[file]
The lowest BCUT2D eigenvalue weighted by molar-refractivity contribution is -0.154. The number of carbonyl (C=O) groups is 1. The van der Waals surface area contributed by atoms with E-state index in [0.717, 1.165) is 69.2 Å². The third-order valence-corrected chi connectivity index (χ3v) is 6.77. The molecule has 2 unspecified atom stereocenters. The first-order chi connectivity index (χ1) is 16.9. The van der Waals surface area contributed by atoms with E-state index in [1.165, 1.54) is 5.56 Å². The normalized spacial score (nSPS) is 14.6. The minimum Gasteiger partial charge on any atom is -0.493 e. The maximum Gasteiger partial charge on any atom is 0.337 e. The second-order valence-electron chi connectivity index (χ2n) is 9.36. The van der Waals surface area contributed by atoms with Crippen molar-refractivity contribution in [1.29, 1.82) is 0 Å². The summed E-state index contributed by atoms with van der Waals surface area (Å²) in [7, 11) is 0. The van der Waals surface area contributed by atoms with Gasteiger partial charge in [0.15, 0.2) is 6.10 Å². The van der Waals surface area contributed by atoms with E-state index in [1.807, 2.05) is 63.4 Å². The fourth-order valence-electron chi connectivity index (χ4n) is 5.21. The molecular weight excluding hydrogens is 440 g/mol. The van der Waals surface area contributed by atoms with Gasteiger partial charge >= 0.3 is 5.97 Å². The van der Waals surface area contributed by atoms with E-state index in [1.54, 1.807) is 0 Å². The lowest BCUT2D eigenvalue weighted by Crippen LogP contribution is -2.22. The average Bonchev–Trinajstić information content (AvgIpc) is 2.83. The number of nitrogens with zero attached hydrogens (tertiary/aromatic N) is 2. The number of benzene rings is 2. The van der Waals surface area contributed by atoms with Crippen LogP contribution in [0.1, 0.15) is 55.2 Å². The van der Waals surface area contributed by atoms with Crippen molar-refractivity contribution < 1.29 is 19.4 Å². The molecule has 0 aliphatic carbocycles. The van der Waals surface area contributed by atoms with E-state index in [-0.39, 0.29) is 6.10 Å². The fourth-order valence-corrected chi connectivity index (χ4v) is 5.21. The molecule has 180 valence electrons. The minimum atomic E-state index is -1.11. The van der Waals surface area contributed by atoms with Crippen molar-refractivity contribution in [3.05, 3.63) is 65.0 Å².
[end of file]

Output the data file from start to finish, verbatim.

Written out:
The lowest BCUT2D eigenvalue weighted by molar-refractivity contribution is -0.154. The number of carbonyl (C=O) groups is 1. The van der Waals surface area contributed by atoms with E-state index in [0.717, 1.165) is 69.2 Å². The third-order valence-corrected chi connectivity index (χ3v) is 6.77. The molecule has 2 unspecified atom stereocenters. The first-order chi connectivity index (χ1) is 16.9. The van der Waals surface area contributed by atoms with E-state index in [1.165, 1.54) is 5.56 Å². The normalized spacial score (nSPS) is 14.6. The minimum Gasteiger partial charge on any atom is -0.493 e. The maximum Gasteiger partial charge on any atom is 0.337 e. The second-order valence-electron chi connectivity index (χ2n) is 9.36. The van der Waals surface area contributed by atoms with Crippen molar-refractivity contribution in [1.29, 1.82) is 0 Å². The summed E-state index contributed by atoms with van der Waals surface area (Å²) in [7, 11) is 0. The van der Waals surface area contributed by atoms with Gasteiger partial charge in [0.15, 0.2) is 6.10 Å². The van der Waals surface area contributed by atoms with E-state index in [1.807, 2.05) is 63.4 Å². The fourth-order valence-electron chi connectivity index (χ4n) is 5.21. The molecular weight excluding hydrogens is 440 g/mol. The van der Waals surface area contributed by atoms with Gasteiger partial charge >= 0.3 is 5.97 Å². The van der Waals surface area contributed by atoms with E-state index in [1.54, 1.807) is 0 Å². The lowest BCUT2D eigenvalue weighted by Crippen LogP contribution is -2.22. The average Bonchev–Trinajstić information content (AvgIpc) is 2.83. The number of nitrogens with zero attached hydrogens (tertiary/aromatic N) is 2. The number of benzene rings is 2. The van der Waals surface area contributed by atoms with Crippen LogP contribution in [0.1, 0.15) is 55.2 Å². The van der Waals surface area contributed by atoms with Crippen molar-refractivity contribution < 1.29 is 19.4 Å². The molecule has 0 aliphatic carbocycles. The van der Waals surface area contributed by atoms with E-state index in [-0.39, 0.29) is 6.10 Å². The fourth-order valence-corrected chi connectivity index (χ4v) is 5.21. The molecule has 180 valence electrons. The minimum atomic E-state index is -1.11. The van der Waals surface area contributed by atoms with Crippen molar-refractivity contribution in [3.05, 3.63) is 65.0 Å².